Category Archives for "Posture"

Telemetry for the Spine

Often I am asked is there a stress on my spine and nervous system how come I don’t feel it? The answer to that is because only approximately 10% of the nerve fibers in your body are designed for the perception of pain. But that does not make it any less easy in understanding what type of self-care or self check one can do to learn a little bit more about the nature of the stress on one’s spine and nervous system. 

When I was in chiropractic school we used to joke about the idea saying “Wouldn’t it be great if there was a button or an indicator on one’s forehead that said tilt” to alert a person when they look in the mirror in the morning that they have spinal tension or what we call vertebral subluxation. What we need is some form of telemetry, an indicator to us on the outside of what’s happening on the inside. We do have scanning technology in our office called the Insight millennium which does assess the spine and nervous system for various forms of stress that can result in ill health. However that is not something one can use at home or when out of the office. There are certain forms of biofeedback to use so one can evaluate their spine to look at a few specific markers. I went over that on a previous blog called the DIY Spinal Exam

Think about it, if there was a spaceship that NASA was sending into space it would have mechanisms of assessing on the ground. I’m sure that NASCAR has the same thing for their cars to make sure they are functioning properly. It is impractical to have something like that so I said fine that would be hooked up to one’s body as there are to machines.

So the short of it is that you should look at your range of motion. Turn your head left and right, laterally flex your head left and right, and flex your head forward and back. If you feel any stress or discomfort even slight tension on one side versus the other you may be in need of a spinal evaluation. This really mean that you will need to be adjusted. However it is one component to evaluation that we might do and if you do feel discomfort I would urge you to have your spine checked by a license chiropractor.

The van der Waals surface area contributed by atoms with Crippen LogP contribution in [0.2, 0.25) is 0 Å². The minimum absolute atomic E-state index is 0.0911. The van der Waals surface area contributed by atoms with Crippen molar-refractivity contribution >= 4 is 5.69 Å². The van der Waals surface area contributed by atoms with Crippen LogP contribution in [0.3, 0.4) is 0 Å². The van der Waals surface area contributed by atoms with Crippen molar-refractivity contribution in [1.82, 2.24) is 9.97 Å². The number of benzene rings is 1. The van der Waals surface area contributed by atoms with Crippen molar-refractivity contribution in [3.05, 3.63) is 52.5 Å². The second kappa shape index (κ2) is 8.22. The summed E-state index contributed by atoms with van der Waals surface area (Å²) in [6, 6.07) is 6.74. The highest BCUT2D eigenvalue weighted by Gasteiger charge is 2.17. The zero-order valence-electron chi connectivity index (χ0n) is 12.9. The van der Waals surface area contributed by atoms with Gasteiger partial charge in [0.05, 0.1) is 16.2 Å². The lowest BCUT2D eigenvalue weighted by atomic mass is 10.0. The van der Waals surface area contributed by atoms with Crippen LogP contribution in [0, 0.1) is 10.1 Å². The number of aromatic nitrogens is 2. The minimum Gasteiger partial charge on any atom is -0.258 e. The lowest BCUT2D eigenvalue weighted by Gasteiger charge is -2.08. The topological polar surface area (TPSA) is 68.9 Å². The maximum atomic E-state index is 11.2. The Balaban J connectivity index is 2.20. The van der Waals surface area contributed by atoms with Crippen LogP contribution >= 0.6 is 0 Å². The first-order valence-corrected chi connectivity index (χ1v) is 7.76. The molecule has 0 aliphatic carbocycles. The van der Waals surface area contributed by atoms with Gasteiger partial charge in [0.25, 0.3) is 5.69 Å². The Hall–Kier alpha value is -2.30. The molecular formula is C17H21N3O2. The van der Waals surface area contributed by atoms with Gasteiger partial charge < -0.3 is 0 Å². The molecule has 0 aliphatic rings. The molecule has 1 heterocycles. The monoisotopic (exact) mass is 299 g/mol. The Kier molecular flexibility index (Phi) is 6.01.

In fact if you want to help friend or family member you can do this assessment with them where you can visually see possibly the deficiency movement. This also can be done for the low back by bending forward, backwards, and side to side.

If you have any questions on how to do this please feel free to respond to this blog or to contact me directly at 610-935-5900.

DIY Spine Exam

I know spinal  hygiene can be confusing and that chiropractic care is also often a pool of misinformation in the public eye.  It is for this reason I created this brief video to show you a hands on way to assess spinal motion and get a sense if you would need a chiropractor.

If you notice restriction or discomfort, I urge you not to wait.  However, the absence of pain or the lack of awareness or decreased motion doesn’t necessarily mean your spine is fine.  It takes a doctor of chiropractic to properly assess the functional state of your spine.

How it done in our practice:

First, we review your health history.  Then we have a consultation, followed by a comprehensive examination if warranted.  The examination consists of the following:

  • Posture
  • Range of motion
  • Specific orthopedic and neurological tests if needed
  • Static and motion palpation of your spine
  • A chiropractic neuro-spinal assessment assessing for vertebral subluxation
  • State of the art computerized technological spinal assessment using the Insight Millenniu

I hope you gained some value from watching the video above.

Elevated desks help take a stand for healthy living

As quoted from the Pottstown Mercury Newspaper on October 25, 2015, Elevated desks help take a stand for healthy living:

Dr. Jeff Snyder, president of Snyder Family Chiropractic in Upper Providence, said sitting for long periods of time puts a lot of stress on the spine. People that are inactive during their work day, like truck drivers for example, tend to have lower back issues, he said. Snyder said the majority of his patients with desk jobs come in complaining of neck or back pain.

Extensive sitting can also cause something called forward head posture, which is when the head leans forward past the shoulders more than it should. The position has adverse effects on the curve of the neck and spine, Snyder said.

“There’s no question that we are not designed for sitting eight hours a day,” he said adding that people should be up and moving to stay healthy. “There are no doubt benefits to using a standing desk.”